The third “FLYING FISH” was a 12-gun French schooner privateer carrying a crew of 80 men, captured on January 13th, 1797, as the “Poisson Volant” by the “Magicienne” in the West Indies near San Domingo.

The fourth “FLYING FISH” was a 6-gun French privateer schooner carrying a crew of 50 men, taken as the “Poisson Volant” on February 15th, 1797, by the “Magicienne” in the West Indies.

The fifth “FLYING FISH” was a 12-gun schooner from the Frnch.  She was of 150 tons, and carried a crew of 40 men.  Her length, beam, and draught were 79ft., 22ft., and 7ft.  She was taken as the “Poisson Volant” off San Domingo on June 30th, 1803, by the boats of the squadron, commanded by Captain Henry William Bayntun.  On August 30th, 1806, the “Flying Fish,” commanded by Lieutenant James Glassford Gooding, was one of a squadron of four vessels under Commander George Le Gevt which captured a Spanish 14-gun felucca off Trinidad.  The “Flying Fish” and two other vessels then entered the Gulf of Matamano, and on September 2nd landed 64 officers and men.  They advanced the 22 miles to Batabano through bush and marshes; and though opposed by a considerable force of Spanish soldiers and militia, captured the fort, and carried off or destroyed eleven French and Spanish vessels with a loss of only one man wounded.  On December 15th 1808, the “Flying Fish,” while commanded by Lieutenant J.G. Gooding, was wrecked and lost off San Domingo.

The sixth “FLYING FISH” was a 4-gun schooner, launched at Bermuda in 1804.  She was of 70 tons, and carried a crew of 20 men.  Her length, beam, and draught was 55ft., 18ft., and 5ft.  She was eventually captured by some prisoners confined on board.

The seventh “FLYING FISH” was surrendered by the Danes as a 14-gun brig in 1807.  She had been built at Copenhagen in 1788, and was of 213 tons.  Her length, beam, and draught was 77ft., 26ft., and 10 ft.  In the Danish service she had been known as the “Flyvendefiske.”  This vessel’s name was changed to “Venture” and she was sold in 1811.

The eighth “FLYING FISH” was a Dutch armed schooner.  As the “Vliegende Visch” she was taken on January 1st, 1808, at the capture of the Dutch Island of Curacoa. 

The ninth “FLYING FISH” was a small schooner hired and armed for service in 1814.

The tenth “FLYING FISH” was a 78-ton schooner, purchased in 1817.  Her length, beam, and draught were 62ft., 17ft., and 8ft. In 1812 the “Flying Fish” was sold.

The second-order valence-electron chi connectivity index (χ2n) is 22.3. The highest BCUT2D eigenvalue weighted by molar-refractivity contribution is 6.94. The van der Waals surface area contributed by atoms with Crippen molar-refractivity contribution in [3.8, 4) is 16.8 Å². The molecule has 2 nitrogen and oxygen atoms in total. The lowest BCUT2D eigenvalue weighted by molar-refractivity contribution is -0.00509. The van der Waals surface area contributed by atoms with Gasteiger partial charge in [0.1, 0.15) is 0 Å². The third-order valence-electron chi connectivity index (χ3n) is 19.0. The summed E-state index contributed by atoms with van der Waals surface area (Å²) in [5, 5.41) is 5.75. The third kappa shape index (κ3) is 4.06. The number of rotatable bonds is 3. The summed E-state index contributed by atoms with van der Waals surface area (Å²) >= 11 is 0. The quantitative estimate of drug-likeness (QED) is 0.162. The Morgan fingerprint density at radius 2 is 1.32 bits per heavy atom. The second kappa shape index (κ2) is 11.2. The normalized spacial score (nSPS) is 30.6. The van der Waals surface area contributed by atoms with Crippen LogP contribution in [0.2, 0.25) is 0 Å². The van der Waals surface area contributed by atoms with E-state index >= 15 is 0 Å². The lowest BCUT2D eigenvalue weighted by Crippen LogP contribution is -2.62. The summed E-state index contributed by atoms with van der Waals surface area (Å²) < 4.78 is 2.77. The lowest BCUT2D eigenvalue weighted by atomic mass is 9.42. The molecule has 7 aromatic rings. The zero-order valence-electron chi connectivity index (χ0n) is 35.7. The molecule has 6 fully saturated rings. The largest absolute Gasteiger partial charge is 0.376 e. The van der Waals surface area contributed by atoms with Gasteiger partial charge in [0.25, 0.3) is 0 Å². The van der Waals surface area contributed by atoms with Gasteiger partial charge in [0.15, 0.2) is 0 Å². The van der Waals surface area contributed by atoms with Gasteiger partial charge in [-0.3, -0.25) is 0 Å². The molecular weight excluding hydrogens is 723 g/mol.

The tenth “FLYING FISH” was a 78-ton schooner purchased in 1817.  Her length, beam, and draught were 62ft., 17ft., and 8ft. In 1821 the “Flying Fish” was sold.

The eleventh “FLYING FISH” was a 12-gun brig, launched at Pembroke in 1844.  She was of 445 tons, and carried a crew of 110 men.  Her length, beam, and draught were 103ft., 32ft., and 14ft.  In 1852 the “Flying fish” was broken up.

The twelfth “FLYING FISH” was a 6-gun screw despatch vessel, launched at Pembroke in 1855.  She was of 868 tons, 350 horse-power, and carried a crew of 65 men.  Her length, beam, and draught were 200 ft., 30ft., and 7ft.       In 1860 the “Flying Fish,” commanded by Commander Charles Webley Hope, formed one of the escotr to H.M.S. “Hero,” which vessel carried His Royal Highness the Prince of Wales on his memorable visit to Canada and the United Sates of America.  In 1862 the “Flying Fish,” commanded by Commander Warren H. Anderson, was actively engaged in the suppression of the slave trade on the west coast of Africa.  In 1864 the “Flying Fish” was broken up.

The thirteenth “FLYING FISH” was a 4-gun screw sloop, launched at Chatham in 1873.  She was 940 tons , 840 horse-power, and 11 knot speed.  Her length, beam, and draught were 160ft., 31ft., and 14ft.  In 1874-1877 the “Flying Fish,” commanded by Commander Herbert F. Crohan, was actively engaged in the suppression of the slave trade on the east coast of Africa.   In 1888 the “Flying Fish” was sold.

The fourteenth “FLYING FISH” is a twin-screw torpedo-boat destroyer, launched at Jarrow in 1897.  She is of 380 tons, 6200 horse-power, and 30knots speed.  Her length, beam, and draught are 215ft., 21ft., 7ft.